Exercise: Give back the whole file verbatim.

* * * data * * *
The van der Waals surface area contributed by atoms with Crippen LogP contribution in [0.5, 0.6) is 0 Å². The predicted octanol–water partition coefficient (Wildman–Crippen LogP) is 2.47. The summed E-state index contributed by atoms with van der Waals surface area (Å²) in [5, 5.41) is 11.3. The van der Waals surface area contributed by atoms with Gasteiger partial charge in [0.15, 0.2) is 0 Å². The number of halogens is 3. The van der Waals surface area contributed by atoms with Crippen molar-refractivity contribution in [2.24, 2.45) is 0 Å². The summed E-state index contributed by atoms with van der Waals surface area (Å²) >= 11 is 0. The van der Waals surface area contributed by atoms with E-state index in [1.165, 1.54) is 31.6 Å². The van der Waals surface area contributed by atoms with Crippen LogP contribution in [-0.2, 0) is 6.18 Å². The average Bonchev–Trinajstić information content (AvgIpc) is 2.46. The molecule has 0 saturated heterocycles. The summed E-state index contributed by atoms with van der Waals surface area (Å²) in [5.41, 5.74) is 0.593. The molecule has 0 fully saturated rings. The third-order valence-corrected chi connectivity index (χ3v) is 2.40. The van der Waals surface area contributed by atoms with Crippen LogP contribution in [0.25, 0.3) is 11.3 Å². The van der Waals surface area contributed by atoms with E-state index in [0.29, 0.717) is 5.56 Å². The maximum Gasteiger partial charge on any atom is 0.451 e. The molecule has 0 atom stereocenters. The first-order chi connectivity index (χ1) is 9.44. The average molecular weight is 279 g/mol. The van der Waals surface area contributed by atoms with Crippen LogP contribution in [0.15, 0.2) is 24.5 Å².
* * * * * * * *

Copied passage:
The van der Waals surface area contributed by atoms with Crippen LogP contribution in [0.5, 0.6) is 0 Å². The predicted octanol–water partition coefficient (Wildman–Crippen LogP) is 2.47. The summed E-state index contributed by atoms with van der Waals surface area (Å²) in [5, 5.41) is 11.3. The van der Waals surface area contributed by atoms with Gasteiger partial charge in [0.15, 0.2) is 0 Å². The number of halogens is 3. The van der Waals surface area contributed by atoms with Crippen molar-refractivity contribution in [2.24, 2.45) is 0 Å². The summed E-state index contributed by atoms with van der Waals surface area (Å²) >= 11 is 0. The van der Waals surface area contributed by atoms with E-state index in [1.165, 1.54) is 31.6 Å². The van der Waals surface area contributed by atoms with Crippen LogP contribution in [-0.2, 0) is 6.18 Å². The average Bonchev–Trinajstić information content (AvgIpc) is 2.46. The molecule has 0 saturated heterocycles. The summed E-state index contributed by atoms with van der Waals surface area (Å²) in [5.41, 5.74) is 0.593. The molecule has 0 fully saturated rings. The third-order valence-corrected chi connectivity index (χ3v) is 2.40. The van der Waals surface area contributed by atoms with Crippen LogP contribution in [0.25, 0.3) is 11.3 Å². The van der Waals surface area contributed by atoms with E-state index in [0.29, 0.717) is 5.56 Å². The maximum Gasteiger partial charge on any atom is 0.451 e. The molecule has 0 atom stereocenters. The first-order chi connectivity index (χ1) is 9.44. The average molecular weight is 279 g/mol. The van der Waals surface area contributed by atoms with Crippen LogP contribution in [0.15, 0.2) is 24.5 Å².